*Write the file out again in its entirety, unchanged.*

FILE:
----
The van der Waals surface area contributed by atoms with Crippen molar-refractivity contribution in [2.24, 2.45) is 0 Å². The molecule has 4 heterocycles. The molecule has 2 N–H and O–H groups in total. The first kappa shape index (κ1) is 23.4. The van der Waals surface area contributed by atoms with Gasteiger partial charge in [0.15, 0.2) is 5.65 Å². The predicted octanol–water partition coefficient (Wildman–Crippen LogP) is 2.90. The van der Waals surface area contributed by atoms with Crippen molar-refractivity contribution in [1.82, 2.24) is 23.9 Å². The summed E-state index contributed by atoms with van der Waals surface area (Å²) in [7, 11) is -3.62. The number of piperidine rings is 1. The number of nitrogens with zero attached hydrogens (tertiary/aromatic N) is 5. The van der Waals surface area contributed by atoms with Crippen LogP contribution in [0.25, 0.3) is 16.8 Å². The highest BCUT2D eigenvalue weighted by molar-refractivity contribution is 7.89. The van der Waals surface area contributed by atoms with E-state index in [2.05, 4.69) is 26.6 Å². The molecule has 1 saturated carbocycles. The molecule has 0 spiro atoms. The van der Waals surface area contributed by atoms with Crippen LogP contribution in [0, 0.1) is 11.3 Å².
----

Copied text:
The van der Waals surface area contributed by atoms with Crippen molar-refractivity contribution in [2.24, 2.45) is 0 Å². The molecule has 4 heterocycles. The molecule has 2 N–H and O–H groups in total. The first kappa shape index (κ1) is 23.4. The van der Waals surface area contributed by atoms with Gasteiger partial charge in [0.15, 0.2) is 5.65 Å². The predicted octanol–water partition coefficient (Wildman–Crippen LogP) is 2.90. The van der Waals surface area contributed by atoms with Crippen molar-refractivity contribution in [1.82, 2.24) is 23.9 Å². The summed E-state index contributed by atoms with van der Waals surface area (Å²) in [7, 11) is -3.62. The number of piperidine rings is 1. The number of nitrogens with zero attached hydrogens (tertiary/aromatic N) is 5. The van der Waals surface area contributed by atoms with Crippen LogP contribution in [0.25, 0.3) is 16.8 Å². The highest BCUT2D eigenvalue weighted by molar-refractivity contribution is 7.89. The van der Waals surface area contributed by atoms with E-state index in [2.05, 4.69) is 26.6 Å². The molecule has 1 saturated carbocycles. The molecule has 0 spiro atoms. The van der Waals surface area contributed by atoms with Crippen LogP contribution in [0, 0.1) is 11.3 Å².